Health

  • Ask The Doctor: Dizziness

    Absolutely it could. If springing to your feet causes you to feel light-headed, see black or white spots, or nearly keel over, you may have orthostatic hypotension. Put simply, orthostatic hypotension—orthostatic means “standing upright” and hypotension means “low blood pressure”—is the body’s temporary inability to adjust to changes in gravity.

    My doctor told me I have low-blood pressure; could that be causing my dizziness when I stand up?
    Answered by Stephen T. Sinatra, MD
  • Spa Savvy

    If you have already cut back on lattes, shopped your closet, and started that home yoga practice, all in an effort to trim your budget, monthly spa treatments will hardly enjoy top billing on your necessary-expenses list. Still, if you can possibly swing it, a well-chosen spa treatment can provide irreplaceable benefits to your body and your mind.

    Make the most of your next visit by choosing the right facial for your age.
    By Kate Hanley
  • Sexual Healing

    Most of us have no problem casually mentioning, say, our high blood pressure or diabetes to perfect strangers. But when it comes to sexually transmitted diseases (STDs), most of us would rather crawl into a dark cave than discuss these types of anatomically awkward conditions with our close friends or doctors.

    Naturally effective treatments for those all-too-embarrassing STDs
    By Kris Kucera
  • Get Growing!

    My fascination with growing food started in the third grade, when the entire class grew tiny tomato plants on the windowsill of our classroom. The plants died before sprouting any fruit, but my interest in gardening took root. Since then, I’ve had many more successes in the garden: strawberries, melons, fresh salad greens, and yes, even tomatoes.

    Big or small, a garden can hlp you cultivate a healthy body and calm mind.
    By Jodi Helmer
  • Move Through Arthritis

    Every morning, Angie steps onto her yoga mat and struggles to push herself into Downward-Facing Dog. Three breaths later—on a good day—she comes down and rests in Child’s Pose, rolling her wrists and flexing her fingers. Angie, at 32 years old, has osteoarthritis in her hands and her hips. But in spite of the pain, she says yoga actually makes her feel better.

    Recover your full range of motion with yoga.
    By Jennifer Lang
  • In Your Own Backyard

    The typical patient at the Environmental Health Clinic at New York University comes in concerned about the water flowing from her tap, the air she breathes, and the chemicals her kids are exposed to at home. Sound familiar? The list of environmental health concerns seems to grow everyday, along with the clinic’s roster of clients.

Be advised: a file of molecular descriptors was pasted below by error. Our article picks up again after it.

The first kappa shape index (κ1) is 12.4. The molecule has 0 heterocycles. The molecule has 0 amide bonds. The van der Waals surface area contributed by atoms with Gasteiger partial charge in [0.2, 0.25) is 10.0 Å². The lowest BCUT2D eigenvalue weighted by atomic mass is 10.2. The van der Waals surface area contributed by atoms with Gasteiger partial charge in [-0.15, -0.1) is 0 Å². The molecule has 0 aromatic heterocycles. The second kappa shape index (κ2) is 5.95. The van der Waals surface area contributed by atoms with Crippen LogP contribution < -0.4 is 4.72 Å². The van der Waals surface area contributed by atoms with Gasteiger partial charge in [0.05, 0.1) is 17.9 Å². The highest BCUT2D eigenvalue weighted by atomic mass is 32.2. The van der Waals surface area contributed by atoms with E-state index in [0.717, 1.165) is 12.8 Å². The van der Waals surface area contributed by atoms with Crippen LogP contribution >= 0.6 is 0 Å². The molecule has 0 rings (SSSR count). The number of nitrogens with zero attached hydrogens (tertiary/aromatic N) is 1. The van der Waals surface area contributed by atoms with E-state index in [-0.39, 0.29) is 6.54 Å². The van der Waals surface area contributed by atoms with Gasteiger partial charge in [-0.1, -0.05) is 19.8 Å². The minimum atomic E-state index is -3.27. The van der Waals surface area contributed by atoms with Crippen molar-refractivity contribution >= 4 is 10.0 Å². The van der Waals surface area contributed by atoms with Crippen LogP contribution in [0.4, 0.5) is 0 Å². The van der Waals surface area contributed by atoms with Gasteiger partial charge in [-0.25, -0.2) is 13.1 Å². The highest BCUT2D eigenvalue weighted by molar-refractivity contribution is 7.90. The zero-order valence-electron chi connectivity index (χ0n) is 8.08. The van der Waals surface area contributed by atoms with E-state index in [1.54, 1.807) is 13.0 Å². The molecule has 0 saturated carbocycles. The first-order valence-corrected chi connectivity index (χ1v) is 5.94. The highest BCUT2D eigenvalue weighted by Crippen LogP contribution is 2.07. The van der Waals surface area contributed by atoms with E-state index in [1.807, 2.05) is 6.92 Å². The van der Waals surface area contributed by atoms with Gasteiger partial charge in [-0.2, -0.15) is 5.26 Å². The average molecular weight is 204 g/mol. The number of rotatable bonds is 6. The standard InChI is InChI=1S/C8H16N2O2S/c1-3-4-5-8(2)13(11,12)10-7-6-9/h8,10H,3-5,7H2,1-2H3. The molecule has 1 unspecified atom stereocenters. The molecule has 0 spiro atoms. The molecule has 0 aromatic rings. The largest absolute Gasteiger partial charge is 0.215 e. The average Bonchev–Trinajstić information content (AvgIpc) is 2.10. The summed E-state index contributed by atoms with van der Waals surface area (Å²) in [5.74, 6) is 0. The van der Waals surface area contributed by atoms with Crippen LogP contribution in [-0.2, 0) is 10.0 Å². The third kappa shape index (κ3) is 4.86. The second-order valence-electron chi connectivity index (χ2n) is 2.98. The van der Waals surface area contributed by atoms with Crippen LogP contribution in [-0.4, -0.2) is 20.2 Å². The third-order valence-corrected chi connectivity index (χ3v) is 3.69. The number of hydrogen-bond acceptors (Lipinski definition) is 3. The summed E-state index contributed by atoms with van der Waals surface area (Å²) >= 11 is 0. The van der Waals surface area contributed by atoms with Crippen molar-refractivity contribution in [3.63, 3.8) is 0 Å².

Reduce the toxins in your environment with these close-to-home solutions.
    By Samantha Cleaver
  • Gluten-Free Glamour

    Kristen Campbell was sensitive to most eye makeup. Nevertheless, she persisted valiantly in her quest for smoky eyes, but even 100 percent hypoallergenic mascaras and liners would leave her eyes puffy. Each time she had a bad reaction, the 29-year-old switched brands, but nonirritating makeup eluded her.

    Weed wheat out of your beauty routine for better skin.
    By Allison Young
  • Ask The Doctor: Urinary Tract Infections

    In less worldly times, urinary tract infections (UTIs)—common in young, sexually active women—used to be called “the bride’s disease” or “honeymoon cystitis,” because they occurred so often just after marriage. But rookies aren’t the only sufferers.

    I keep getting urinary tract infections. What can I do to treat these naturally and keep them from coming back?
    By Holly Lucille, ND, a naturopath who practices in Los Angeles.
  • End the Heartbreak of Psoriasis

    A study conducted by researchers in Taiwan suggests that Indigo naturalis, or qing dai, may help treat psoriasis. Chinese medicine practitioners use the dark blue plant to treat inflammation and infection as well as other conditions.

    By Rosemarie Colombraro
  • Eco-Eggs to Dye For

    When it comes time to dye Easter eggs, go green. Create brightly colored eggs by using natural ingredients from your fridge and pantry. Stay away from those egg-dyeing kits sold in craft stores and supermarkets—they contain coal tar and other petroleum-based products. Plus, studies have linked certain food dyes to health problems like allergies, chromosome damage, and cancer.